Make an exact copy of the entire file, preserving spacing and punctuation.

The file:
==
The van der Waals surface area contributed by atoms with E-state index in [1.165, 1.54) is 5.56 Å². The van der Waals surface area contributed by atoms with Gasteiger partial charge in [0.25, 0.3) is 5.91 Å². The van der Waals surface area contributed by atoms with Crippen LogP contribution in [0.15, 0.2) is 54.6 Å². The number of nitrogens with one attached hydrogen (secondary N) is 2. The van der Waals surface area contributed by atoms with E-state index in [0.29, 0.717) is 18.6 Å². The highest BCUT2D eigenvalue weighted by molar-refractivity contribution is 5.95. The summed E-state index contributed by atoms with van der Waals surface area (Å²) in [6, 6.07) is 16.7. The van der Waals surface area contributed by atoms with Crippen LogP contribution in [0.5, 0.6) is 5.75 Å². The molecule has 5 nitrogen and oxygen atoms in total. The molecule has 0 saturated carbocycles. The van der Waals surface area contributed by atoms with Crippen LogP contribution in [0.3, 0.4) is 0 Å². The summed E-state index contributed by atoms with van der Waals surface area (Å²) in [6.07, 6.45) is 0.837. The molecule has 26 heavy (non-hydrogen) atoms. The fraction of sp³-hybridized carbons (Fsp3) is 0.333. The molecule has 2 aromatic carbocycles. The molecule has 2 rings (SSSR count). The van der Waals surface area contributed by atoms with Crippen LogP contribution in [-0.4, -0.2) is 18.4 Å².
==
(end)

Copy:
The van der Waals surface area contributed by atoms with E-state index in [1.165, 1.54) is 5.56 Å². The van der Waals surface area contributed by atoms with Gasteiger partial charge in [0.25, 0.3) is 5.91 Å². The van der Waals surface area contributed by atoms with Crippen LogP contribution in [0.15, 0.2) is 54.6 Å². The number of nitrogens with one attached hydrogen (secondary N) is 2. The van der Waals surface area contributed by atoms with E-state index in [0.29, 0.717) is 18.6 Å². The highest BCUT2D eigenvalue weighted by molar-refractivity contribution is 5.95. The summed E-state index contributed by atoms with van der Waals surface area (Å²) in [6, 6.07) is 16.7. The van der Waals surface area contributed by atoms with Crippen LogP contribution in [0.5, 0.6) is 5.75 Å². The molecule has 5 nitrogen and oxygen atoms in total. The molecule has 0 saturated carbocycles. The van der Waals surface area contributed by atoms with Crippen LogP contribution in [0.3, 0.4) is 0 Å². The summed E-state index contributed by atoms with van der Waals surface area (Å²) in [6.07, 6.45) is 0.837. The molecule has 26 heavy (non-hydrogen) atoms. The fraction of sp³-hybridized carbons (Fsp3) is 0.333. The molecule has 2 aromatic carbocycles. The molecule has 2 rings (SSSR count). The van der Waals surface area contributed by atoms with Crippen LogP contribution in [-0.4, -0.2) is 18.4 Å².